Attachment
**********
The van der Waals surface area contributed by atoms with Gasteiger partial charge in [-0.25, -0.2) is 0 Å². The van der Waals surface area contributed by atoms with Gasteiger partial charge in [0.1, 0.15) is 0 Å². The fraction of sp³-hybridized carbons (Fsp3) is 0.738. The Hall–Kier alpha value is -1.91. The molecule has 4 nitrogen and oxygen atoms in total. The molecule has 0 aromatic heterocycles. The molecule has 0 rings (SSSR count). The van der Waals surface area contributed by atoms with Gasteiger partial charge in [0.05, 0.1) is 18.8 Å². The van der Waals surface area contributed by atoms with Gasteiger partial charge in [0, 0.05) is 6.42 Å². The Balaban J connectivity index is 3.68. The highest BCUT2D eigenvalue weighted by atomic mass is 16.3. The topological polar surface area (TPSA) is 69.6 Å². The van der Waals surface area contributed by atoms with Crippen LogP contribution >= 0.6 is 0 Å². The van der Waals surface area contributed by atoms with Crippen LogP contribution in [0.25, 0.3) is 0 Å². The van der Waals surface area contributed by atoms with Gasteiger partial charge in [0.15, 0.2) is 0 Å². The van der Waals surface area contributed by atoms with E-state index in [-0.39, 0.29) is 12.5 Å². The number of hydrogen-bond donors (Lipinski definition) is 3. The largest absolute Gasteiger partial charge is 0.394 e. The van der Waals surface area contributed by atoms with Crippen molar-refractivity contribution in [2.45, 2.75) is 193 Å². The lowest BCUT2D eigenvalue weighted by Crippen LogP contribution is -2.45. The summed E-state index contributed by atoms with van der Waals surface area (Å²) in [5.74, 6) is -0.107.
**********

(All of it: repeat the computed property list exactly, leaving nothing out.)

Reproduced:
The van der Waals surface area contributed by atoms with Gasteiger partial charge in [-0.25, -0.2) is 0 Å². The van der Waals surface area contributed by atoms with Gasteiger partial charge in [0.1, 0.15) is 0 Å². The fraction of sp³-hybridized carbons (Fsp3) is 0.738. The Hall–Kier alpha value is -1.91. The molecule has 4 nitrogen and oxygen atoms in total. The molecule has 0 aromatic heterocycles. The molecule has 0 rings (SSSR count). The van der Waals surface area contributed by atoms with Gasteiger partial charge in [0.05, 0.1) is 18.8 Å². The van der Waals surface area contributed by atoms with Gasteiger partial charge in [0, 0.05) is 6.42 Å². The Balaban J connectivity index is 3.68. The highest BCUT2D eigenvalue weighted by atomic mass is 16.3. The topological polar surface area (TPSA) is 69.6 Å². The van der Waals surface area contributed by atoms with Crippen LogP contribution >= 0.6 is 0 Å². The van der Waals surface area contributed by atoms with Crippen LogP contribution in [0.25, 0.3) is 0 Å². The van der Waals surface area contributed by atoms with Gasteiger partial charge in [0.15, 0.2) is 0 Å². The van der Waals surface area contributed by atoms with E-state index in [-0.39, 0.29) is 12.5 Å². The number of hydrogen-bond donors (Lipinski definition) is 3. The largest absolute Gasteiger partial charge is 0.394 e. The van der Waals surface area contributed by atoms with Crippen molar-refractivity contribution in [2.45, 2.75) is 193 Å². The lowest BCUT2D eigenvalue weighted by Crippen LogP contribution is -2.45. The summed E-state index contributed by atoms with van der Waals surface area (Å²) in [5.74, 6) is -0.107.